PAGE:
Developed & Published by Drool | PC

Rating: 4.5/5

Rhythm games are usually defined by musical melodies. With the Hero games, whether they are of the Guitar, DJ or Band variety, you are tasked with recreating a specified popular song, with the effect of getting to feel like you are on stage with one of your musical idols. Even in the case of the Stepmania or Dance Dance Revolution games, the intention is to make you feel like a skilled performer.

In the case of Thumper, the intention is a bit more abstract. This is a rhythm game in which you are a large metallic beetle riding along a single rail through space. The goal is simply to reach the end of each of the game’s nine levels, detonating lights, grinding along corners, jumping over spikes and breaking through barriers along the way. You bear no resemblance to anything in reality, and the game embraces this in a couple of ways.

Thumper touts itself as a “rhythm violence” game, which sounds self-indulgent, but it’s actually understandable. Everything in the game has been designed to feel impactful and heavy. You turn corners by smashing into them, you get extra points by detonating lights in a particular pattern, and you are constantly avoiding lasers and obstacles that can absolutely destroy your beetle. You have one line of defence, your metal wings. You can make one mistake, after which your wings will burst. If you get hit after your metal wings have been smashed off, you dramatically explode and restart at the last checkpoint. Furthermore, rather than have any melody, the game’s music is primarily drum-focused: difficulty is determined by its tempo and beat patterns. As you glide along the rail, all of the explosions that you cause feed back into the percussion. It’s impossible not to feel your heart rate rising.

Far more interestingly, Thumper’s aesthetic is almost that of cosmic horror. Your resilient bug and the rail it rides on are made of shining metal, but you are constantly diving through an endless, shapeshifting abyss. As the game progresses, the viciously pounding drums are combined with searing strings, distorted human screams, and a haunting piccolo that dances chromatically during the game’s few eerily quiet moments. These quiet moments come as a welcome respite in the middle of the levels, but their calmness is offset by what look like fractal spider legs that grip and weave around the rail.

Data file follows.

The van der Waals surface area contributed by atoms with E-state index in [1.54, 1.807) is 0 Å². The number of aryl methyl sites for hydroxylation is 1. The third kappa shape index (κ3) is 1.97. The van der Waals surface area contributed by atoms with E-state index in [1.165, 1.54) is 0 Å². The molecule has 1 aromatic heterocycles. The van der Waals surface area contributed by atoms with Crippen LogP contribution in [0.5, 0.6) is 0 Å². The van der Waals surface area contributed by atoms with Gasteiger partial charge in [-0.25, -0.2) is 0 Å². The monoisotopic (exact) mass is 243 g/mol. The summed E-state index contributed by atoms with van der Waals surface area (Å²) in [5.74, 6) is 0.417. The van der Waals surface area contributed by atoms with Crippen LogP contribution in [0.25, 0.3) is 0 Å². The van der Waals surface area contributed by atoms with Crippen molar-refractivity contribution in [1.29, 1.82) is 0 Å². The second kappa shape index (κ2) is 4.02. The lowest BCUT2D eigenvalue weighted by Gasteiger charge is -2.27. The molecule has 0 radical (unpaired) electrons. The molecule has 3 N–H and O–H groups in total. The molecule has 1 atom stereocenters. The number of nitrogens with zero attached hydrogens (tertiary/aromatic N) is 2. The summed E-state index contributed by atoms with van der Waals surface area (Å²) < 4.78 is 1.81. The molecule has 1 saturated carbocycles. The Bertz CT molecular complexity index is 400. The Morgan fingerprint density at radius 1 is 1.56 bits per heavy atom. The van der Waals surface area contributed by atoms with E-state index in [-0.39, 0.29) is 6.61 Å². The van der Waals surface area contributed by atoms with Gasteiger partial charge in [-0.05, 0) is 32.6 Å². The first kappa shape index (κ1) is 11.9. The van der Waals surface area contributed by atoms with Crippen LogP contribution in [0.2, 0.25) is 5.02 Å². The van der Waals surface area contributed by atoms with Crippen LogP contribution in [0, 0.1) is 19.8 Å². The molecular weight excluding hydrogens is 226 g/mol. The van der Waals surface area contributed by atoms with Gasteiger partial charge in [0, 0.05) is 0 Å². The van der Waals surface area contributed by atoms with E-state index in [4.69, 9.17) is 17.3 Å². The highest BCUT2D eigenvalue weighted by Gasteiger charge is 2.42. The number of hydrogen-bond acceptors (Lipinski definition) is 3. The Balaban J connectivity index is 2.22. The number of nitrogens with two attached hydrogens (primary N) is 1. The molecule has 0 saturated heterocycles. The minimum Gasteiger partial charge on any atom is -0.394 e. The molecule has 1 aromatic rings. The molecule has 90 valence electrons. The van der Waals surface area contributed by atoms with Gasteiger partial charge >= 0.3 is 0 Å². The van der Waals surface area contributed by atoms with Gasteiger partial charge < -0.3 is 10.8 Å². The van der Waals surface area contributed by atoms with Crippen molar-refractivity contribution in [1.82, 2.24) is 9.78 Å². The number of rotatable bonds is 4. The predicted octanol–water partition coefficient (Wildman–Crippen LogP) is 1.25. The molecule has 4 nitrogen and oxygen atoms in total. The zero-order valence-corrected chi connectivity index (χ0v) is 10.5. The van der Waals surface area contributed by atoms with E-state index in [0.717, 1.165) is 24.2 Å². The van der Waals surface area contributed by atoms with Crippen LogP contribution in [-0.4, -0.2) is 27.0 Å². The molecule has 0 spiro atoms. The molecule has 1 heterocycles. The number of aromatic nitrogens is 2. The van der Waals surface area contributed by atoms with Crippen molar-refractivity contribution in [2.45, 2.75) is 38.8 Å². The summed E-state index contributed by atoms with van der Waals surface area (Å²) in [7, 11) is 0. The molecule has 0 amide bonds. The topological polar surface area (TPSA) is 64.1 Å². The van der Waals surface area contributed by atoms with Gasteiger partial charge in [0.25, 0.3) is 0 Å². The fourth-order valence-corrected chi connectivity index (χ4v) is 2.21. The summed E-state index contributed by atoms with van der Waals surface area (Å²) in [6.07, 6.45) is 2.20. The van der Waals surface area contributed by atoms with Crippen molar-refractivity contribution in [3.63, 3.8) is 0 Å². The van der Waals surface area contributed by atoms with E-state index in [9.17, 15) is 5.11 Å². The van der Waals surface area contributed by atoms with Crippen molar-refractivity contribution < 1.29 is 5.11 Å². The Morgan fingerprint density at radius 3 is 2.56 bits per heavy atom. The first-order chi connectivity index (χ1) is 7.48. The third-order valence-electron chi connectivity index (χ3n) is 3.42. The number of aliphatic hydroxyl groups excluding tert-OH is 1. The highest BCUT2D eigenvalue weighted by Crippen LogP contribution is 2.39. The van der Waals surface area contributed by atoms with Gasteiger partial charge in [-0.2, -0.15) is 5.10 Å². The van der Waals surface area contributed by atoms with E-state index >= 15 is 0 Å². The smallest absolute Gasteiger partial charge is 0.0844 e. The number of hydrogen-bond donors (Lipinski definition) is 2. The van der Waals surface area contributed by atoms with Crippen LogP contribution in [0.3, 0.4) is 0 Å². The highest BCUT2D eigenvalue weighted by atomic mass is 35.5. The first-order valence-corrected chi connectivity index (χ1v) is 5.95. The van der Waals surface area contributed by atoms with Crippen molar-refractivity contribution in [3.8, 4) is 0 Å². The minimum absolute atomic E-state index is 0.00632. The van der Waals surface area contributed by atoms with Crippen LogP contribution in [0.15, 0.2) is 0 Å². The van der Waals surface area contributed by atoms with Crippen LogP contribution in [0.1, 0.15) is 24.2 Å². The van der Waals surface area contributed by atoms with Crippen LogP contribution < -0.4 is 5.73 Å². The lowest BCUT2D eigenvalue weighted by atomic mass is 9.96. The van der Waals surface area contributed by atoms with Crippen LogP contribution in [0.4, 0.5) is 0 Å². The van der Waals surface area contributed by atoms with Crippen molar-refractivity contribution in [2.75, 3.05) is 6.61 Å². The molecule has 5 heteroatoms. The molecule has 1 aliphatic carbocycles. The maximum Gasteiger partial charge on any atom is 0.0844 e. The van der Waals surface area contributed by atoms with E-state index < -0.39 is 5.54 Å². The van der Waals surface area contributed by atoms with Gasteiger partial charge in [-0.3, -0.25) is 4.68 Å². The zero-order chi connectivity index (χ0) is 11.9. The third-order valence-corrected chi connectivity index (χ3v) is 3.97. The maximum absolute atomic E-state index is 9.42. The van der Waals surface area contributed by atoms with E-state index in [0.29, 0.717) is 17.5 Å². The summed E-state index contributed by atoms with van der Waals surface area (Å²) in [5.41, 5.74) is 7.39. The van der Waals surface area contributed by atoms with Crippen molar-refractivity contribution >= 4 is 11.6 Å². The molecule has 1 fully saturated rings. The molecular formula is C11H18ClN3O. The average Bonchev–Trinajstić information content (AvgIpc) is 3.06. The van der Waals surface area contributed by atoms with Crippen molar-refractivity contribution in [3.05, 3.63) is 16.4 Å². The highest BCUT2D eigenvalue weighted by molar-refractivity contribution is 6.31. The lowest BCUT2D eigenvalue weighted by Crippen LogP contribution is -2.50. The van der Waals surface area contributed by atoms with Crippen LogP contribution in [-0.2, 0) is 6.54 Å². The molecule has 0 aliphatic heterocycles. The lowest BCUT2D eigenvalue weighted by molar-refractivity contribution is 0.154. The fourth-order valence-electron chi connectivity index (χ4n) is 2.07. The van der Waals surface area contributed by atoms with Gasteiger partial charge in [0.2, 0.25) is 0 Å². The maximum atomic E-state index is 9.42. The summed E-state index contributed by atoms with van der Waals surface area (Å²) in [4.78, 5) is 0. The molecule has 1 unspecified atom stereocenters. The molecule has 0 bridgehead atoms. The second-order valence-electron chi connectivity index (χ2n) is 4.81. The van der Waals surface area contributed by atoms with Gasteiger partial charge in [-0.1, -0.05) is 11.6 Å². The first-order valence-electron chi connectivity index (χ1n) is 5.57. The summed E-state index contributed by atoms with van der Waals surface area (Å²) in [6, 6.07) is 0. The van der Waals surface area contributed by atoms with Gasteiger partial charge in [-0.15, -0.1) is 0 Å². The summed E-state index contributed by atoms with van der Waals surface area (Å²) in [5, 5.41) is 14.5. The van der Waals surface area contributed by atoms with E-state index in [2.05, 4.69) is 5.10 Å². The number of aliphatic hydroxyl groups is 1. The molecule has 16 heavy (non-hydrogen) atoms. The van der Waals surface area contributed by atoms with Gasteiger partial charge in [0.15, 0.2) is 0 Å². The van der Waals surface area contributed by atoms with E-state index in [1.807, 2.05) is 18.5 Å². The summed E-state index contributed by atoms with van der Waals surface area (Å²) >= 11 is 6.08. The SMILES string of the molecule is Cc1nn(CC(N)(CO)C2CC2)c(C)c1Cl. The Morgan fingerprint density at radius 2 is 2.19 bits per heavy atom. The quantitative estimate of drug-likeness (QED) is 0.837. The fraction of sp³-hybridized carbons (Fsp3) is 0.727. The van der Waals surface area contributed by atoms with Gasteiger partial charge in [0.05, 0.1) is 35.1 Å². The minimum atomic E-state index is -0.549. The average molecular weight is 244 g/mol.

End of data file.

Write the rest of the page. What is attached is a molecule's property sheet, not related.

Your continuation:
Additionally—and this is uncommon for a rhythm game—each level contains three bosses that scale in difficulty. The first two are usually some kind of geometric shape, but can also look like giant sea creatures. However, the final boss of every level is always a giant, distorted, mummified, shrieking human face. It is the same final boss every time, but it gets increasingly grotesque and disturbing as the game goes on, until in the last level it is utterly unrecognisable as anything human. Seriously, for a rhythm game, Thumper is stressful.

Thumper has garnered a reputation among gamers as being absurdly difficult. Having managed to get through the first seven and a half levels, but unable to go any further, I can attest to this. Thumper is fair and well-structured in how it teaches its mechanics, and even has a fairly-graduated difficulty curve, but the last two levels are just ridiculous. You can look up videos of the last level to get a feel for the lightning-fast reflexes that are needed just to survive, let alone get a decent score.

If that wasn’t enough, the most difficult challenge of the game is self-imposed. Beyond just completing the levels in one piece, the game gives you a letter grade based on how well your run of a particular level was. An A-rating is not enough; the challenge is to get the elusive, golden, perfect S-rating. This means that you are not permitted to make any mistakes at all, or you will wear away your R key by hitting it to quickly restart from the last checkpoint.

Thumper is a true challenge. If it isn’t making you sweat profusely or tear out your hair in frustration, it tests your ability to stay calm under a surprisingly intense pressure. For a rhythm game, that’s impressive.

Warning: Do not try to play this game in a moving car. The combination can very easily induce nausea. My friend and I found this out the hard way.

This article first appeared in Issue 1, 2017.
Posted 12:41pm Sunday 26th February 2017 by Campbell Calverley.